Psychopaths make the best bosses, according to a new study, but only if they have the ‘benign’ form of the condition.
They are normally seen as cold, manipulative, thrill seekers without any remorse – and all at other’s expense. But there is a good side which leads to “top professional performance” in the right individuals – even helping doctors in an emergency.
A study of employees found there is a toxic and benign form of psychopathy – and the latter makes for “outstandingly capable” people without the antisocial downside.
Previous research has shown four per cent of CEOs are psychopaths – a number four times greater than those found in the general population.
Psychologist Professor Gerhard Blickle, of the University of Bonn, Germany, said: “The toxic form of psychopathy is characterised by antisocial impulsiveness.
“Such people cannot control themselves, they take what they like, act without thinking beforehand and pass the blame to others.”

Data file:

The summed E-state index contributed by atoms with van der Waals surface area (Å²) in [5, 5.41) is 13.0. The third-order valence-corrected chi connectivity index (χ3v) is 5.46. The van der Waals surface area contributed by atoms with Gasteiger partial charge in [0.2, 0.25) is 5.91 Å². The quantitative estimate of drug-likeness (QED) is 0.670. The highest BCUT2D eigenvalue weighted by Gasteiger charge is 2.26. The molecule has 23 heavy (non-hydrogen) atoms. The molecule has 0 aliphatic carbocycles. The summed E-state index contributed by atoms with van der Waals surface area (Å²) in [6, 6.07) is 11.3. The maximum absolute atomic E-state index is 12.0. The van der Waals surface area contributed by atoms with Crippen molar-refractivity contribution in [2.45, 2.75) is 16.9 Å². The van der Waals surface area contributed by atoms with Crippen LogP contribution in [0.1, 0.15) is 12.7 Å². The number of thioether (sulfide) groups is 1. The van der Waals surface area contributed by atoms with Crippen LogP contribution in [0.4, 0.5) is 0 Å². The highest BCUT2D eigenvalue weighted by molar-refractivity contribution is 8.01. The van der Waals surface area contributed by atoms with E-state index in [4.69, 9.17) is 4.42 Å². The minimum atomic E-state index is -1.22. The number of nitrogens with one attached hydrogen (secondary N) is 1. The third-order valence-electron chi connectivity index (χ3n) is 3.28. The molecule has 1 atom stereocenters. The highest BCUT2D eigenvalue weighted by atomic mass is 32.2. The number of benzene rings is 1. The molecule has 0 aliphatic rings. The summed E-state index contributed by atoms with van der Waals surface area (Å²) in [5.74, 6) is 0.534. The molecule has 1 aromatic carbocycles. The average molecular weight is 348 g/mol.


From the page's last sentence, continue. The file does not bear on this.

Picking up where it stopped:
Co author Nora Schutte, a doctoral candidate, added: “The potentially benign form of psychopathy is named fearless dominance. It can develop to be bad, but also to be very good.”
“People with these characteristics do not know fear, have pronounced self confidence, good social skills and are extremely resistant to stress.”
Just one in a hundred people are psychopaths. A recent study by Oxford University rated Donald Trump above Adolf Hitler for psychopathic traits and said some of these can make them a more successful leader.